Fraudsters are targeting households by pretending to be the NHS’s new coronavirus contact tracing service in the latest attempt to harvest personal details.
A screenshot of one text message posted on social media platform Twitter purporting to be from one of Britain’s 25,000 contact tracers tells the recipient someone they came into contact has shown symptoms, and that more details could be found at ‘covid-19anon.com/alert’.
The address in the text message is a fake phishing link, with the user who posted the tweet writing: ‘Anyone going to that website link will be asked to submit personal information that will then be used by fraudsters.’
Impersonation scams of the new NHS contact tracing service are already doing the rounds
The message is just the latest example of the flurry of phishing emails and text messages sent out since the coronavirus outbreak arrived in Britain.
Action Fraud has received 11,206 reports of coronavirus-related phishing emails, while scams involving the virus have claimed £4.69million from 2,057 victims. Some 70 phone numbers involved in sending scam text messages have also been blocked, police revealed at the end of April.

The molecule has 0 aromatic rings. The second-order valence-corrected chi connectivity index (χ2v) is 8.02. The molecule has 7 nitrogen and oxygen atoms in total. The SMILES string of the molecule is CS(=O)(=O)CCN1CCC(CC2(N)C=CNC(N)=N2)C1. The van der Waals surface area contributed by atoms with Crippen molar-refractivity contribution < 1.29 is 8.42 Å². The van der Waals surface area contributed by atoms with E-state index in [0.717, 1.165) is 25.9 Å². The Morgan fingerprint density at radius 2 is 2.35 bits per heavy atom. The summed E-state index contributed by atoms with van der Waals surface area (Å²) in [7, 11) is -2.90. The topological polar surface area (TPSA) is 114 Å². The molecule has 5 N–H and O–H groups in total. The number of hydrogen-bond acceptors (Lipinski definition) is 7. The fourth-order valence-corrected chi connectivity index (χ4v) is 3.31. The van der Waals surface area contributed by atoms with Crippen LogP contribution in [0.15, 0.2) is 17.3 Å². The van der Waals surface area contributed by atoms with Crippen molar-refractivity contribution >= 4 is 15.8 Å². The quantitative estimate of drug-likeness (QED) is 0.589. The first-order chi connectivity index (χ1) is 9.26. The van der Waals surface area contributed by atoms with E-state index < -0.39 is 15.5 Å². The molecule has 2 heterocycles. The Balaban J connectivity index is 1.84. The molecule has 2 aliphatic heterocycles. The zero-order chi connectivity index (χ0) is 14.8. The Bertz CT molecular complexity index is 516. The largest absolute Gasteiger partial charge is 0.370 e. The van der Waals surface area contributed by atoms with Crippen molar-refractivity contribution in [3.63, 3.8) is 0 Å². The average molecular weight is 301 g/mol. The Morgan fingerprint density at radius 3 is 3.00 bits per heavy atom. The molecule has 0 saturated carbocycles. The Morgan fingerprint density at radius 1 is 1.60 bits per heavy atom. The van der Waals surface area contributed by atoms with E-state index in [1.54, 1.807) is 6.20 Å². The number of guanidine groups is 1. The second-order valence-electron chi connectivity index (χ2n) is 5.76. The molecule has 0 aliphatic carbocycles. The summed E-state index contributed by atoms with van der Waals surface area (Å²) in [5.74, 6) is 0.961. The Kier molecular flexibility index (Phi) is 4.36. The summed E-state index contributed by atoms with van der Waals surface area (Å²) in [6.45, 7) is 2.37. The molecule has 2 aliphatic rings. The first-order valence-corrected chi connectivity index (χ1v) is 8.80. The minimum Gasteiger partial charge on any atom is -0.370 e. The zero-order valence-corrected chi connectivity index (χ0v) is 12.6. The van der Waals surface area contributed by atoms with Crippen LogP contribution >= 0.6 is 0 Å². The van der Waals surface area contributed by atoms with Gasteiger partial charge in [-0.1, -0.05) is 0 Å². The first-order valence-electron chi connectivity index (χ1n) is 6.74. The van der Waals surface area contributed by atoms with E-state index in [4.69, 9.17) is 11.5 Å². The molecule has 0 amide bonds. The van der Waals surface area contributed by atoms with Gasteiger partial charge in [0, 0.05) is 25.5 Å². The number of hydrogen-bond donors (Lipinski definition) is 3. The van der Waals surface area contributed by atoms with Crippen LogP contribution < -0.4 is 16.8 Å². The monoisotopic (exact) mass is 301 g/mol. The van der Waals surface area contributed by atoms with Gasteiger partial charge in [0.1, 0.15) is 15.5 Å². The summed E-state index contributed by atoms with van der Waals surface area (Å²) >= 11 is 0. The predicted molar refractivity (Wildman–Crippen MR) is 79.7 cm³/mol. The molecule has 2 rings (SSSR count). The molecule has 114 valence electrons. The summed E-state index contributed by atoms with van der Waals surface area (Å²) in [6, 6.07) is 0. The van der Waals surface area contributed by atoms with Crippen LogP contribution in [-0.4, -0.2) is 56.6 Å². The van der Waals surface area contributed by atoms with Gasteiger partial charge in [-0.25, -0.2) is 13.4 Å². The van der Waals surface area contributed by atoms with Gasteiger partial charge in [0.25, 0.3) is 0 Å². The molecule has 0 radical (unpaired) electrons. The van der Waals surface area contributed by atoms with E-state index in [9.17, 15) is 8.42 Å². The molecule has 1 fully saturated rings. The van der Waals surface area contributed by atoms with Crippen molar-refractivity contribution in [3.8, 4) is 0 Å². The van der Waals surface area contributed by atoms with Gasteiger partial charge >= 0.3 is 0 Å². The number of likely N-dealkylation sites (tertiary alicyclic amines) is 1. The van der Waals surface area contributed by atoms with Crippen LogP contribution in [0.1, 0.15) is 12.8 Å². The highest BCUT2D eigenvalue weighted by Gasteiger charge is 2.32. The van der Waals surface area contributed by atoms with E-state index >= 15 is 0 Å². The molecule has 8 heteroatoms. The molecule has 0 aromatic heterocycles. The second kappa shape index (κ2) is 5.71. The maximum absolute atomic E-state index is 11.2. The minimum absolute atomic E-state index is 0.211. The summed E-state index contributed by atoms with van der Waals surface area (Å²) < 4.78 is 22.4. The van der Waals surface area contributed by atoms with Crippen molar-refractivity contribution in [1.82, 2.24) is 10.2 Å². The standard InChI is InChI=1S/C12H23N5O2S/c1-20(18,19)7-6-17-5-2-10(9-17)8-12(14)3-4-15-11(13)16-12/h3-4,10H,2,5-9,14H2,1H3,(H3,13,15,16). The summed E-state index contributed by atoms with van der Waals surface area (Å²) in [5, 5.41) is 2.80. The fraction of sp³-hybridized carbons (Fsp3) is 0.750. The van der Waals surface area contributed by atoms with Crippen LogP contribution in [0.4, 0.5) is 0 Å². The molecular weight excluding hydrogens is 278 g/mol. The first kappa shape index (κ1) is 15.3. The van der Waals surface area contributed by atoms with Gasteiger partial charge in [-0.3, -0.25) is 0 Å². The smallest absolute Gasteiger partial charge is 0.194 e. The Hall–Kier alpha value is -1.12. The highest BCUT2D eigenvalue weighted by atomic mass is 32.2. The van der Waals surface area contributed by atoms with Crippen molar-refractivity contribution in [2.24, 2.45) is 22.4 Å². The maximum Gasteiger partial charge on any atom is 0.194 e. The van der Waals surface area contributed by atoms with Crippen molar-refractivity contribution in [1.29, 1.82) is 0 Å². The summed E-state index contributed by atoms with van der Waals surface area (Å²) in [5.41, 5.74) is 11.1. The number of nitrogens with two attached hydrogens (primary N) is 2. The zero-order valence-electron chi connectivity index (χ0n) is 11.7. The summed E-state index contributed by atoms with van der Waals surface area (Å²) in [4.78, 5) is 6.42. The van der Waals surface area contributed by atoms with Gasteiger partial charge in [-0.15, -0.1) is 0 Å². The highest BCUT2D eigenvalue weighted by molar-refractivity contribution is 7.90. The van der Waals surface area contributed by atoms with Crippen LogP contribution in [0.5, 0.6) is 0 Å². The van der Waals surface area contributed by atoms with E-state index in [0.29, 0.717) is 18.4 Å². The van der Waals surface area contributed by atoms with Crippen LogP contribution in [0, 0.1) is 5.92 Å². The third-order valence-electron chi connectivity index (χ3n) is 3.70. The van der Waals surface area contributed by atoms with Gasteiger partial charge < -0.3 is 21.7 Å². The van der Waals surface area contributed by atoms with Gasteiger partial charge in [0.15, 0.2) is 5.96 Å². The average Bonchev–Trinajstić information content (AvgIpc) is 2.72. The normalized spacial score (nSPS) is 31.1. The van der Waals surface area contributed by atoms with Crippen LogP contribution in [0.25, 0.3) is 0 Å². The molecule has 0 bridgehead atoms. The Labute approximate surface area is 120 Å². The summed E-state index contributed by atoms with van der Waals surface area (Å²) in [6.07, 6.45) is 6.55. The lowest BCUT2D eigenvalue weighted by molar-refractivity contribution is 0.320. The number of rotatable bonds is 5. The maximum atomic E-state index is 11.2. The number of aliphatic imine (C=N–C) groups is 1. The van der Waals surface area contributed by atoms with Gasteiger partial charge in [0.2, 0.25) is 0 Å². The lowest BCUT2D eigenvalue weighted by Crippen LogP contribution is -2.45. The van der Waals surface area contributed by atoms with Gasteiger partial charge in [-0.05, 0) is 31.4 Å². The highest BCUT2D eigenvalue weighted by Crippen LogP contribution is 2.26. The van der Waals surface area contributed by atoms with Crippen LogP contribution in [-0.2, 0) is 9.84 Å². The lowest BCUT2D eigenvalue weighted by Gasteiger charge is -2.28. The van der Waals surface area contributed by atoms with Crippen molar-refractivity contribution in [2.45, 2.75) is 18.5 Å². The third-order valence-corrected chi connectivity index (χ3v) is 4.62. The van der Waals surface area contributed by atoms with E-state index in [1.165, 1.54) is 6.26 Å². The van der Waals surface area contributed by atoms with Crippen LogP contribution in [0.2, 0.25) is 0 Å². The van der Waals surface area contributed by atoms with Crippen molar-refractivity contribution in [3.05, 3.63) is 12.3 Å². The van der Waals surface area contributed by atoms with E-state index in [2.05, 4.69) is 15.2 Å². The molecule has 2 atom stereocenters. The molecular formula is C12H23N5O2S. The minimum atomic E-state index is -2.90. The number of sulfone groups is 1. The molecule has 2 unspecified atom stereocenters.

Phishing links are designed to capture victims’ personal and financial details, which can subsequently be used by fraudsters either for the purpose of identity theft or to commit fraud using stolen card details.
The news that fake texts claiming to be from the new contact tracing service are already doing the rounds flies in the face of an assertion from England’s deputy chief medical officer Dr Jenny Harries, who said Sunday it was ‘highly unlikely you will be contacted inappropriately by anyone’.
Responding to a question from a member of the public at Sunday’s daily coronavirus briefing about how you could be sure a call was genuine, Dr Harries said: ‘I think it will be evident when somebody rings you that these are professionally trained individuals.’
England’s deputy chief medical officer Dr Jenny Harries said it would be ‘evident’ that people were being contacted by professionally trained contact tracers
She added the 25,000 tracers ‘will start with a piece of information and it is highly unlikely with all the confidentiality around the data systems that you will be contacted inappropriately by anyone.’
However, fraudsters are adept at using publicly available or illicitly obtained data to gain victims’ trust, while they are also capable of spoofing the…